Listening Guide 4: A String Serenade

ELGAR  Introduction and Allegro for String Quartet and String Orchestra, Op. 47
performed by the United States Marine Band

HANDEL  Concerto in B-flat major for Harp and Orchestra, Op. 4, No. 6
courtesy of the Classical & Baroque Music Library

WALKER  Lyric for Strings
performed by the Los Angeles Philharmonic

BACH  Suite No. 3 in D major for Orchestra, BWV 1068
performed by the Netherlands Bach Society

Listening Guide #4

Sound in Focus

Jonathan Borden, host

I’m sure I’m not alone in feeling exasperated by how long COVID has been around. I rarely get to play with my colleagues, my recreational activities are all cancelled, and worst of all, I  picked up a new hobby. Yes, because of COVID, I had no choice but to splurge on a (relatively) fancy camera and learn how to use it. My days have been spent trying to understand dreary concepts like focal length and aperture — again, all of this because of COVID. Times are tough.

Jokes aside, I’ve been fortunate to stay in good health and have time to pursue new interests like photography. It’s no surprise, then, that when I reviewed the program for this week’s concert and brainstormed ideas to share with you, photography was on my mind. I have a unique challenge when creating these listening guides: take a program not of my own making and come up with an idea to share with you that resonates with every piece. So, indulge me while I connect my inner amateur photographer with the professional musician that I am.

It would make a lot more sense to connect music with videography instead of still photography – music and video happen over time, unlike still photographs. But I’m going to conveniently ignore that for now and use still photographs to highlight a critically important tool to photographers: focus. I now present to you and to the world, for the first time ever, my magnum opus of photography (conveniently on sale for the reasonable price of $35,000, direct all inquiries to my agent):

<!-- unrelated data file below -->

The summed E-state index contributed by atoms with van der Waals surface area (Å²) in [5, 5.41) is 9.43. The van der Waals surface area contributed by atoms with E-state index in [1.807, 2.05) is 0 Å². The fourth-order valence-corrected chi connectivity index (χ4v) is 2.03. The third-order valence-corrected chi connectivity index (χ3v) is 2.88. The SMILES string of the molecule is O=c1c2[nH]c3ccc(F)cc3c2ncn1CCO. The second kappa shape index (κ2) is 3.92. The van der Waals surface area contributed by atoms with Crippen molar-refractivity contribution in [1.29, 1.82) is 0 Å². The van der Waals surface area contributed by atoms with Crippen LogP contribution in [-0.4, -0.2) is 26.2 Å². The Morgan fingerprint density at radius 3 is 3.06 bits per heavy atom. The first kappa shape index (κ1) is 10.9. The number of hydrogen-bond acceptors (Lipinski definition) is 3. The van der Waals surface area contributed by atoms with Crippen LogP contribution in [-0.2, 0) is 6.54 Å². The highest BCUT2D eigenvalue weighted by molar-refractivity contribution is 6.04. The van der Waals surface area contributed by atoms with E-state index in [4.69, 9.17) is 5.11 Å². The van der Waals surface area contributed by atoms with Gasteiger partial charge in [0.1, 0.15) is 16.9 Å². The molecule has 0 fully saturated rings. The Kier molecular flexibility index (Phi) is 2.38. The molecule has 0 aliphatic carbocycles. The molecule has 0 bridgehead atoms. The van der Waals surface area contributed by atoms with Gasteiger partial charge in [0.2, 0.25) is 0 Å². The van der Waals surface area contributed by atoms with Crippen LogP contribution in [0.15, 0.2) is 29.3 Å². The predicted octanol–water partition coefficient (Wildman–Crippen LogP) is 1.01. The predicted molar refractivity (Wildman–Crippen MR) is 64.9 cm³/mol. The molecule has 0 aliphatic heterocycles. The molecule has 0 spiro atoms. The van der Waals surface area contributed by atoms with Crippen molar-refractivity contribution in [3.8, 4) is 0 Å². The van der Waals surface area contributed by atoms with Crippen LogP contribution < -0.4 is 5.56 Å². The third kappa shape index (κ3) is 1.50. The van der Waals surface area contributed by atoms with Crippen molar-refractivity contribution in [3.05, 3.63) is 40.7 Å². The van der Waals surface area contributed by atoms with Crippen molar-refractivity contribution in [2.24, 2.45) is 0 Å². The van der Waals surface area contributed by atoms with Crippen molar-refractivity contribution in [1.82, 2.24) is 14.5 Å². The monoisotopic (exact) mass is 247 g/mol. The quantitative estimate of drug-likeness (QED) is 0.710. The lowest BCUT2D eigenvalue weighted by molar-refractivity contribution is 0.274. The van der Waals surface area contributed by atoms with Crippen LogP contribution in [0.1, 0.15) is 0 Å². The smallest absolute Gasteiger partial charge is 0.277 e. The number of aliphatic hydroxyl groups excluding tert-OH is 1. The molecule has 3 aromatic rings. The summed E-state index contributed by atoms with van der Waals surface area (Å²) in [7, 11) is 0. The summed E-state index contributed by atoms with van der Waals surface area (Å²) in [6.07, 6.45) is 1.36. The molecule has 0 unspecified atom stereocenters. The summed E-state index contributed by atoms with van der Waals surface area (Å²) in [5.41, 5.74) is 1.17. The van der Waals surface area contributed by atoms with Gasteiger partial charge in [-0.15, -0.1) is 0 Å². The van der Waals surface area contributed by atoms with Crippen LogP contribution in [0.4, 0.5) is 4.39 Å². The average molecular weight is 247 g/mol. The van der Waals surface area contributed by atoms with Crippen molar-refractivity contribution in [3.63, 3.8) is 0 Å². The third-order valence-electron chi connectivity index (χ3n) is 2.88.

Stunning, groundbreaking, and eye-opening, I know. This is an obvious example of how focus works in photography: I chose what part of the image that would be in focus as a way to direct the viewer’s attention towards a certain detail, in this case the “Welcome” lettering on the bench. I’m aware that this isn’t exactly mindblowing, but I want you to think about how my decision to focus on the lettering affects your impression of the photograph. Why the lettering, and what does it say about the spirit of the photograph? To further this line of thinking, here’s another photograph of the same scene, but with different focus (and way different shutter speed, sorry): 

Uh.... disregard the fact that the lighting and contrast are way different. Thanks.

Now the focus is beyond the lettering on the bench, with the goal here being to draw your attention to the length of the sidewalk (whether or not that was achieved is likely a different story…). These are the same scenes, but with two different focal areas. Notice how that difference affects the way you see the scene. From my perspective as the photographer, they capture two different ideas. With focus on the lettering in the first photo, the word “welcome” conjures certain feelings about the neighborhood that the bench is a part of – it’s cozier, more comfortable. The bench is completely different in the second photo – it’s more like a lone waystation along a long sidewalk, capturing that feeling of wandering through a neighborhood with no particular aim but to observe your surroundings. Of course, in order to experience any of these ideas through the photography, you’d have to excuse the poor skills of the photographer first.